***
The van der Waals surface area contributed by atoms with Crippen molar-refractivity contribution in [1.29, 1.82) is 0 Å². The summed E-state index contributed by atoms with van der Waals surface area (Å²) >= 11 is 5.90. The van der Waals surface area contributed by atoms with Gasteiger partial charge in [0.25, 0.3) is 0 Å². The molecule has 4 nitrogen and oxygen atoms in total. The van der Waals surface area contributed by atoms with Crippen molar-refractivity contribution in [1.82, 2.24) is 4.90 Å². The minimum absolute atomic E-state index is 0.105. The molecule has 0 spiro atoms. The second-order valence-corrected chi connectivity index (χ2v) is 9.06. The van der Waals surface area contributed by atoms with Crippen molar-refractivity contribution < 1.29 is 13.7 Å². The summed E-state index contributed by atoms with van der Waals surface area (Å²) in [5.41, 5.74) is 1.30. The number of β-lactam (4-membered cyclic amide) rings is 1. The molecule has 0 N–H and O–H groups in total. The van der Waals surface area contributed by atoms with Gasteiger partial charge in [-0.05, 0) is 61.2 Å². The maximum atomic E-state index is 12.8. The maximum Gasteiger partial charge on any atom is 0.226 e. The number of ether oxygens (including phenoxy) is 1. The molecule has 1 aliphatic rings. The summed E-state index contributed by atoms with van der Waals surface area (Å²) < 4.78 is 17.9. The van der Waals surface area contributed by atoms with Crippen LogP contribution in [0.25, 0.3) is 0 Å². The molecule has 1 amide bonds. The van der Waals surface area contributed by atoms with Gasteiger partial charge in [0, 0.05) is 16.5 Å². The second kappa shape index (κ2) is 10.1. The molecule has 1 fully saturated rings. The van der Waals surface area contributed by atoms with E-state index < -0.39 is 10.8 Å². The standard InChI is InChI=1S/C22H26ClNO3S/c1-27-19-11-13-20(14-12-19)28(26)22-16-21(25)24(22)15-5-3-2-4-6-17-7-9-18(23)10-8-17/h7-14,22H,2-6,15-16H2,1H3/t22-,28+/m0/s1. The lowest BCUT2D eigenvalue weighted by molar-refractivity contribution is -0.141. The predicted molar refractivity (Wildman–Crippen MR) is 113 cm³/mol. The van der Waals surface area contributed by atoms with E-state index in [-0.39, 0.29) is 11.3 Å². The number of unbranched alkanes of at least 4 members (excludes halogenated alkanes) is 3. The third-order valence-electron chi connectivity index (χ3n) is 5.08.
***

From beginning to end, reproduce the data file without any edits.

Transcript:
The van der Waals surface area contributed by atoms with Crippen molar-refractivity contribution in [1.29, 1.82) is 0 Å². The summed E-state index contributed by atoms with van der Waals surface area (Å²) >= 11 is 5.90. The van der Waals surface area contributed by atoms with Gasteiger partial charge in [0.25, 0.3) is 0 Å². The molecule has 4 nitrogen and oxygen atoms in total. The van der Waals surface area contributed by atoms with Crippen molar-refractivity contribution in [1.82, 2.24) is 4.90 Å². The minimum absolute atomic E-state index is 0.105. The molecule has 0 spiro atoms. The second-order valence-corrected chi connectivity index (χ2v) is 9.06. The van der Waals surface area contributed by atoms with Crippen molar-refractivity contribution < 1.29 is 13.7 Å². The summed E-state index contributed by atoms with van der Waals surface area (Å²) in [5.41, 5.74) is 1.30. The number of β-lactam (4-membered cyclic amide) rings is 1. The molecule has 0 N–H and O–H groups in total. The van der Waals surface area contributed by atoms with Gasteiger partial charge in [-0.05, 0) is 61.2 Å². The maximum atomic E-state index is 12.8. The maximum Gasteiger partial charge on any atom is 0.226 e. The number of ether oxygens (including phenoxy) is 1. The molecule has 1 aliphatic rings. The summed E-state index contributed by atoms with van der Waals surface area (Å²) < 4.78 is 17.9. The van der Waals surface area contributed by atoms with Crippen LogP contribution in [0.25, 0.3) is 0 Å². The molecule has 1 amide bonds. The van der Waals surface area contributed by atoms with Gasteiger partial charge in [0, 0.05) is 16.5 Å². The second kappa shape index (κ2) is 10.1. The molecule has 1 fully saturated rings. The van der Waals surface area contributed by atoms with E-state index < -0.39 is 10.8 Å². The standard InChI is InChI=1S/C22H26ClNO3S/c1-27-19-11-13-20(14-12-19)28(26)22-16-21(25)24(22)15-5-3-2-4-6-17-7-9-18(23)10-8-17/h7-14,22H,2-6,15-16H2,1H3/t22-,28+/m0/s1. The lowest BCUT2D eigenvalue weighted by molar-refractivity contribution is -0.141. The predicted molar refractivity (Wildman–Crippen MR) is 113 cm³/mol. The van der Waals surface area contributed by atoms with E-state index in [-0.39, 0.29) is 11.3 Å². The number of unbranched alkanes of at least 4 members (excludes halogenated alkanes) is 3. The third-order valence-electron chi connectivity index (χ3n) is 5.08.